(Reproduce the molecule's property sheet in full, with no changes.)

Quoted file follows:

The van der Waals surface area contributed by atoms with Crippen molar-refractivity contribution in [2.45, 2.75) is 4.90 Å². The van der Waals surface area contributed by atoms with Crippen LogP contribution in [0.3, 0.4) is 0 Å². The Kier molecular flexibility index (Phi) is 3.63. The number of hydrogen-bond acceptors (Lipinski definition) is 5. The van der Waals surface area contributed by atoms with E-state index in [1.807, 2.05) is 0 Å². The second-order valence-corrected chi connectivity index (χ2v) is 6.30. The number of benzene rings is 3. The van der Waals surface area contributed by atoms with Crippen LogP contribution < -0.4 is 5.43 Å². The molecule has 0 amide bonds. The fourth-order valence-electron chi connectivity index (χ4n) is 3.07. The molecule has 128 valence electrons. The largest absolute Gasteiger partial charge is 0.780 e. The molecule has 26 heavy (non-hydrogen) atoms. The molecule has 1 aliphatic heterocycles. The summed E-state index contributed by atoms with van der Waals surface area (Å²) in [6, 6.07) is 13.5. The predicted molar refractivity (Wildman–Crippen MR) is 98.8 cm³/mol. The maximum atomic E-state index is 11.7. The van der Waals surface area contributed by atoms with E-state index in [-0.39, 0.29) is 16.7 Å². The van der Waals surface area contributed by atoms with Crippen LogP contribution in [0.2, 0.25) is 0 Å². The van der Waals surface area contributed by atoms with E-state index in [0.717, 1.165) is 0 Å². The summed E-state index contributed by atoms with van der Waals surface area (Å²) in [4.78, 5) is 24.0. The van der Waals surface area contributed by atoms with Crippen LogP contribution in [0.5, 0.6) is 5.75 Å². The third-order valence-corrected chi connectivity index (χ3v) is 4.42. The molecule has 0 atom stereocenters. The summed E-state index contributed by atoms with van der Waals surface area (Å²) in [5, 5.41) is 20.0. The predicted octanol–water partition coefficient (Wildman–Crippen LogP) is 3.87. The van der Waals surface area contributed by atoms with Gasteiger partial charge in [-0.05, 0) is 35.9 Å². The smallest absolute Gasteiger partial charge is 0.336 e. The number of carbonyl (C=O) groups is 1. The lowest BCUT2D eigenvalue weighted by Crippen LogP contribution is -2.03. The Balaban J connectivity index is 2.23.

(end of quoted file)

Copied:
The van der Waals surface area contributed by atoms with Crippen molar-refractivity contribution in [2.45, 2.75) is 4.90 Å². The van der Waals surface area contributed by atoms with Crippen LogP contribution in [0.3, 0.4) is 0 Å². The Kier molecular flexibility index (Phi) is 3.63. The number of hydrogen-bond acceptors (Lipinski definition) is 5. The van der Waals surface area contributed by atoms with E-state index in [1.807, 2.05) is 0 Å². The second-order valence-corrected chi connectivity index (χ2v) is 6.30. The number of benzene rings is 3. The van der Waals surface area contributed by atoms with Crippen LogP contribution < -0.4 is 5.43 Å². The molecule has 0 amide bonds. The fourth-order valence-electron chi connectivity index (χ4n) is 3.07. The molecule has 128 valence electrons. The largest absolute Gasteiger partial charge is 0.780 e. The molecule has 26 heavy (non-hydrogen) atoms. The molecule has 1 aliphatic heterocycles. The summed E-state index contributed by atoms with van der Waals surface area (Å²) in [6, 6.07) is 13.5. The predicted molar refractivity (Wildman–Crippen MR) is 98.8 cm³/mol. The maximum atomic E-state index is 11.7. The van der Waals surface area contributed by atoms with E-state index in [-0.39, 0.29) is 16.7 Å². The van der Waals surface area contributed by atoms with Crippen LogP contribution in [0.2, 0.25) is 0 Å². The van der Waals surface area contributed by atoms with E-state index in [0.717, 1.165) is 0 Å². The summed E-state index contributed by atoms with van der Waals surface area (Å²) in [4.78, 5) is 24.0. The van der Waals surface area contributed by atoms with Crippen LogP contribution in [0.5, 0.6) is 5.75 Å². The third-order valence-corrected chi connectivity index (χ3v) is 4.42. The molecule has 0 atom stereocenters. The summed E-state index contributed by atoms with van der Waals surface area (Å²) in [5, 5.41) is 20.0. The predicted octanol–water partition coefficient (Wildman–Crippen LogP) is 3.87. The van der Waals surface area contributed by atoms with Gasteiger partial charge in [-0.05, 0) is 35.9 Å². The smallest absolute Gasteiger partial charge is 0.336 e. The number of carbonyl (C=O) groups is 1. The lowest BCUT2D eigenvalue weighted by Crippen LogP contribution is -2.03. The Balaban J connectivity index is 2.23.